The Bible teaches that wives are to submit to their husbands. Is Abigail breaking that command by what she is doing here? 1 Peter tells wives, “Likewise, wives, be subject to your own husbands, so that even if some do not obey the word, they may be won without a word by the conduct of their wives, when they see your respectful and pure conduct,” (1 Pet 3:1-2). Many people find this teaching highly offensive today, assuming that this is just the by-product of a patriarchal age where women were second-class citizens. But this criticism fails to see how radically different the Jewish and Christian perspective on women is to the classic world. Aristotle, writing in the 4 th century BC, argued that women were deformed males who were unable to, “control themselves physically and psychologically through the exercise of reason the way men can,” (Quoted in Whaley, L.A. Can Women Do Science?). In the Bible, by contrast, men and women are equally made in the image of God and thus equal in their capacity for reason. In this story, in fact, Abigail is the most controlled, rational person in contrast with the two angry, foolish men! Plutarch, writing in the 1 st century AD, at the same time of Peter’s letter, wrote, "“Wherefore it is becoming for a wife to worship and to know only the gods that her husband believes in, and to shut the front door tight upon all queer rituals and outlandish superstitions,” (Plutarch, Conjugalia Praecepta, 46-119 AD)." 2 Peter outrightly disagrees. If a husband isn’t a Christian, Peter doesn’t say that a wife should follow her husband into unbelief, does he? Why? Because there is a limit to a wife’s submission. She is not to submit to her husband if it leads to sin. God is the only person we submit to unconditionally.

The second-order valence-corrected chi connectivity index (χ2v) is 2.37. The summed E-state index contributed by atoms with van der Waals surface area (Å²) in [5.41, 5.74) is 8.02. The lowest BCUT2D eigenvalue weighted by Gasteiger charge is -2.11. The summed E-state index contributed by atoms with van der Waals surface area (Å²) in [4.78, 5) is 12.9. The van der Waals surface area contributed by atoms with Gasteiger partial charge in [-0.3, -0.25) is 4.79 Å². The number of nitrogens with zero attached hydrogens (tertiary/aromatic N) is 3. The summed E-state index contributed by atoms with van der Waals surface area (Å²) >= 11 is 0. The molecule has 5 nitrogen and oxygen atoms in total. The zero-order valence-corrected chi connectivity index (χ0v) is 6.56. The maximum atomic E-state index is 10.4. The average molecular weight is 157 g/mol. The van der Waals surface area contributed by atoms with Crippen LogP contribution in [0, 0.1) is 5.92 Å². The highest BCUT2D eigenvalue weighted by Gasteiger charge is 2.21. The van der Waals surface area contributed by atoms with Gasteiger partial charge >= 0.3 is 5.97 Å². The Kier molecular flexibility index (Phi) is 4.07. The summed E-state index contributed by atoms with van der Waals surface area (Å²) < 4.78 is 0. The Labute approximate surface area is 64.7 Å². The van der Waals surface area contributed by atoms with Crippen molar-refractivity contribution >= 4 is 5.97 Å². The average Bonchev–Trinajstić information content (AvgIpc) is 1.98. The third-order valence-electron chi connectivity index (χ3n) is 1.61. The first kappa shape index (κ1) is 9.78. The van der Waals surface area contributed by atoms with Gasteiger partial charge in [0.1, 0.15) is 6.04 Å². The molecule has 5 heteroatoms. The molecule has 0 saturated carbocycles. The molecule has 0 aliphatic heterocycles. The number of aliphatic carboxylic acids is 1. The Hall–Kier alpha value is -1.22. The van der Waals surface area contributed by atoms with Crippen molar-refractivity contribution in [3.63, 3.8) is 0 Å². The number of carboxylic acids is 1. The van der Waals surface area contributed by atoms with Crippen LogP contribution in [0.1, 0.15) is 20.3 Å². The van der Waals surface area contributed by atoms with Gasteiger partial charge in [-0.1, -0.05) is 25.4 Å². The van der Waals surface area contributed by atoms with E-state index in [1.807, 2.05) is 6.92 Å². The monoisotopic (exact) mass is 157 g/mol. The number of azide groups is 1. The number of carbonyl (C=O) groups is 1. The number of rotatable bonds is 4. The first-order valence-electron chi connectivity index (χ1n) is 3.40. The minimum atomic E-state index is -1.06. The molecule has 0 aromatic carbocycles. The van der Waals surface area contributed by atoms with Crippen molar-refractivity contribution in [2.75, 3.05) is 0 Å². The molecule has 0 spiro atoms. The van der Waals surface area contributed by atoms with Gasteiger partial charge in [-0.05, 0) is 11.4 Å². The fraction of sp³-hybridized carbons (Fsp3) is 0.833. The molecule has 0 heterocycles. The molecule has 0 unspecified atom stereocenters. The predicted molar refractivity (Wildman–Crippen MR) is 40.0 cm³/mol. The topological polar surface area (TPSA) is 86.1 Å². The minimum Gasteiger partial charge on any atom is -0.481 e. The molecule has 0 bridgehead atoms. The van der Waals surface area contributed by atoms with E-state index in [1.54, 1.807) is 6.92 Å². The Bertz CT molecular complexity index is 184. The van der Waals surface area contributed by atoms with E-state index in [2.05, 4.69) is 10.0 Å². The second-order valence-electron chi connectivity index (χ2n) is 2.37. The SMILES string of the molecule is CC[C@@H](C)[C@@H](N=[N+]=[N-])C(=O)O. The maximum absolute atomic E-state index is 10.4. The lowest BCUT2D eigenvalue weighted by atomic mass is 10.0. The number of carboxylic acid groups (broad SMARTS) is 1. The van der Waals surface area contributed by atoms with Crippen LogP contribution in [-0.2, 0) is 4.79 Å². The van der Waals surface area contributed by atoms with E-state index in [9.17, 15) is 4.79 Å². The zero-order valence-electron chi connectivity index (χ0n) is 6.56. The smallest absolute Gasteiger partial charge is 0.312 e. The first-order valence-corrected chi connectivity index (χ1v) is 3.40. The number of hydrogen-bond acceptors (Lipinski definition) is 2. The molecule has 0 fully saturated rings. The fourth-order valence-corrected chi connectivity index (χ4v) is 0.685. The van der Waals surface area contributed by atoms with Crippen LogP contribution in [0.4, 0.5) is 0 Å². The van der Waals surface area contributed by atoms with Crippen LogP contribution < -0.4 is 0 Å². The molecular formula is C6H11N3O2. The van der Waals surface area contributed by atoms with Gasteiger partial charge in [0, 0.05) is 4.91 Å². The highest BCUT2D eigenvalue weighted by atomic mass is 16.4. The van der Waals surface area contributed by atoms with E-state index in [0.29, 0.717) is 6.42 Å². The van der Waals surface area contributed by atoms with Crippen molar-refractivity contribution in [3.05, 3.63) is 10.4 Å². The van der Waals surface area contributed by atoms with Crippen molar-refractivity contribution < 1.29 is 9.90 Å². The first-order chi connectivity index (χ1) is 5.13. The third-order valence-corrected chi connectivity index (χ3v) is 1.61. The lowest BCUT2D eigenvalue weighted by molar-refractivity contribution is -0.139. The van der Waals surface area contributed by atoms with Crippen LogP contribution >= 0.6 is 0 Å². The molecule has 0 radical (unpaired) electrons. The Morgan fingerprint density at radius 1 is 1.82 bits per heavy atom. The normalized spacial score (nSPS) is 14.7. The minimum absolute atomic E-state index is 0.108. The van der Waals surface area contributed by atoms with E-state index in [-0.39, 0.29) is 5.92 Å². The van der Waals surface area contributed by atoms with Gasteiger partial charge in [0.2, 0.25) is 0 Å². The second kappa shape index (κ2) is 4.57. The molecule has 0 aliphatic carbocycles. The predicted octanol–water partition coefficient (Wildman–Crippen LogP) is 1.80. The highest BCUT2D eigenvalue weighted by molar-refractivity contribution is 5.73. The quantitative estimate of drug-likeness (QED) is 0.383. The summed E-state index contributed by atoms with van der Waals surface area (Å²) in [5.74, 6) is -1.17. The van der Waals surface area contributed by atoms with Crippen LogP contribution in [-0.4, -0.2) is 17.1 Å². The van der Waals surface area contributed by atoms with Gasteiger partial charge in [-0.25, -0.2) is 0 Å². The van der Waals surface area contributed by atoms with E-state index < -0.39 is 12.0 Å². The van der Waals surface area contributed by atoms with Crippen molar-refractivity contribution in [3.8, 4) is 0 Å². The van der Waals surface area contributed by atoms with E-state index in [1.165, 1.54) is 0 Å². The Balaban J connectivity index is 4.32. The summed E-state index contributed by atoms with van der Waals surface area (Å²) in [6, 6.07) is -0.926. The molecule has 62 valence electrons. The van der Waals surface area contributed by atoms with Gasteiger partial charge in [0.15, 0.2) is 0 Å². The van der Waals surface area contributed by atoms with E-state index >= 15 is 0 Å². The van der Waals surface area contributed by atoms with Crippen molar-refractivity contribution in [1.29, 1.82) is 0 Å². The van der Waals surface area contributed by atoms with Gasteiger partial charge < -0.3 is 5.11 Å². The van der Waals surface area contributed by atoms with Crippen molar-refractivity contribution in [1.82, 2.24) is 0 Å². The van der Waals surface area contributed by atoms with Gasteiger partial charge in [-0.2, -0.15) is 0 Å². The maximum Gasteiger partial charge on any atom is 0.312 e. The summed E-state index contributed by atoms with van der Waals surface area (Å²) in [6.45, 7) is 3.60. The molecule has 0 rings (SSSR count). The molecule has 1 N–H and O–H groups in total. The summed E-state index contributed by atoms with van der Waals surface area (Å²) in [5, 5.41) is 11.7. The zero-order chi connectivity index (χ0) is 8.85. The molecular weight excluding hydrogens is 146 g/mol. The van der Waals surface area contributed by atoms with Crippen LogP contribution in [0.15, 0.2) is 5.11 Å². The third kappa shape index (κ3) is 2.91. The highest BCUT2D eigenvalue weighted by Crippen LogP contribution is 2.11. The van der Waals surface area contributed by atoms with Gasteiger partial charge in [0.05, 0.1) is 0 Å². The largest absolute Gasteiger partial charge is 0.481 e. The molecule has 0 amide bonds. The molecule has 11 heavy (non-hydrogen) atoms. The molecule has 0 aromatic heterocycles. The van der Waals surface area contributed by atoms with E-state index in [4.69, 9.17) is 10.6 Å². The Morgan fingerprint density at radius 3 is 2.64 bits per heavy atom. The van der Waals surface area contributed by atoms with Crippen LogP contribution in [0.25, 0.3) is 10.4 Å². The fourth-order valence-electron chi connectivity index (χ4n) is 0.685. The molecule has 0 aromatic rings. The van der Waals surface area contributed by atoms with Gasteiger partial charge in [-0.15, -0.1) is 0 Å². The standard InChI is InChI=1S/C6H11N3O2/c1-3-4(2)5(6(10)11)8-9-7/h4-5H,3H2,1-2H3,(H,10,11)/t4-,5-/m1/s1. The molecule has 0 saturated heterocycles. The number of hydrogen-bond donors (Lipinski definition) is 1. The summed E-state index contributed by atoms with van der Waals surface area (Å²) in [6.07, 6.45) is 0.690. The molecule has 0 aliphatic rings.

Abigail knows that Nabal has sinned against David by his action and she knows that if she doesn’t act, bloodshed will take place. So, no, she is not submitting to Nabal, but she is trying to save his life! Sometimes men in the church can get ahold of the Bible’s teaching on headship and submission to bludgeon their wives, to tell them that they are never permitted to question them. That is not the Biblical model of a husband’s headship or a wife’s submission. If a husband tells a wife she must lie to others about the bruises he has given her, or forbids her from attending church, she is not bound to submit to him. Abigail is a model of godly wisdom for us, and her godly wisdom led her to do the opposite of what her husband wanted.
But we also see her wise boldness in her speech to David. Remember, this is a picture of the proverb of how a soft tongue can break a bone. That implies gentleness but also boldness.